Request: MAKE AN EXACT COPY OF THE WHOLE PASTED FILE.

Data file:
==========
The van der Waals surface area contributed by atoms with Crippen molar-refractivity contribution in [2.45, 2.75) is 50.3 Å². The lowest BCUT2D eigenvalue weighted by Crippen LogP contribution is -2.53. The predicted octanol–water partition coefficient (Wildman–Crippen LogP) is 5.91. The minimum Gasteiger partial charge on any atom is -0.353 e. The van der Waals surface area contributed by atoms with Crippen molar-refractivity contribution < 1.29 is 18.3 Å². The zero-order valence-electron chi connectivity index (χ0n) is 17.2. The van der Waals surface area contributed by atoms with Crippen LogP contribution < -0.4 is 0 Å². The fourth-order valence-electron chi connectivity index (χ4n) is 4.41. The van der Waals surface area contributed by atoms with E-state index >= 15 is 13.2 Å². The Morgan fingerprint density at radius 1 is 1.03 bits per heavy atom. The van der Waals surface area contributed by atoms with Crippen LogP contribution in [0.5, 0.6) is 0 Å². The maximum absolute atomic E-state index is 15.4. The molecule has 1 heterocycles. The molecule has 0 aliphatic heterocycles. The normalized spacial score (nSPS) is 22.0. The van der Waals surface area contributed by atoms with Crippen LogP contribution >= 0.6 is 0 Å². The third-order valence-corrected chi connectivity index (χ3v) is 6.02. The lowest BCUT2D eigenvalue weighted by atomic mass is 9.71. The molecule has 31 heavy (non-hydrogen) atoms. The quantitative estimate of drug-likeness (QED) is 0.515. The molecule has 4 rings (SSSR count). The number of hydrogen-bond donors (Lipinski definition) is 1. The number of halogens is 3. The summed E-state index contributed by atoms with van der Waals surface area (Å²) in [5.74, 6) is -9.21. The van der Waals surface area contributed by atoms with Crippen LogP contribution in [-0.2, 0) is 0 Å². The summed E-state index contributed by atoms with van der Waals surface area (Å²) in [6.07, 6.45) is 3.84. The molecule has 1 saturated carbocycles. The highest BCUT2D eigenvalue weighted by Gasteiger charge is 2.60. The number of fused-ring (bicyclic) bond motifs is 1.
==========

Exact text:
The van der Waals surface area contributed by atoms with Crippen molar-refractivity contribution in [2.45, 2.75) is 50.3 Å². The lowest BCUT2D eigenvalue weighted by Crippen LogP contribution is -2.53. The predicted octanol–water partition coefficient (Wildman–Crippen LogP) is 5.91. The minimum Gasteiger partial charge on any atom is -0.353 e. The van der Waals surface area contributed by atoms with Crippen molar-refractivity contribution < 1.29 is 18.3 Å². The zero-order valence-electron chi connectivity index (χ0n) is 17.2. The van der Waals surface area contributed by atoms with Crippen LogP contribution < -0.4 is 0 Å². The fourth-order valence-electron chi connectivity index (χ4n) is 4.41. The van der Waals surface area contributed by atoms with E-state index >= 15 is 13.2 Å². The Morgan fingerprint density at radius 1 is 1.03 bits per heavy atom. The van der Waals surface area contributed by atoms with Crippen LogP contribution in [0.5, 0.6) is 0 Å². The maximum absolute atomic E-state index is 15.4. The molecule has 1 heterocycles. The molecule has 0 aliphatic heterocycles. The normalized spacial score (nSPS) is 22.0. The van der Waals surface area contributed by atoms with Crippen LogP contribution >= 0.6 is 0 Å². The third-order valence-corrected chi connectivity index (χ3v) is 6.02. The lowest BCUT2D eigenvalue weighted by atomic mass is 9.71. The molecule has 31 heavy (non-hydrogen) atoms. The quantitative estimate of drug-likeness (QED) is 0.515. The molecule has 4 rings (SSSR count). The number of hydrogen-bond donors (Lipinski definition) is 1. The number of halogens is 3. The summed E-state index contributed by atoms with van der Waals surface area (Å²) in [5.74, 6) is -9.21. The van der Waals surface area contributed by atoms with Crippen LogP contribution in [-0.2, 0) is 0 Å². The summed E-state index contributed by atoms with van der Waals surface area (Å²) in [6.07, 6.45) is 3.84. The molecule has 1 saturated carbocycles. The highest BCUT2D eigenvalue weighted by Gasteiger charge is 2.60. The number of fused-ring (bicyclic) bond motifs is 1.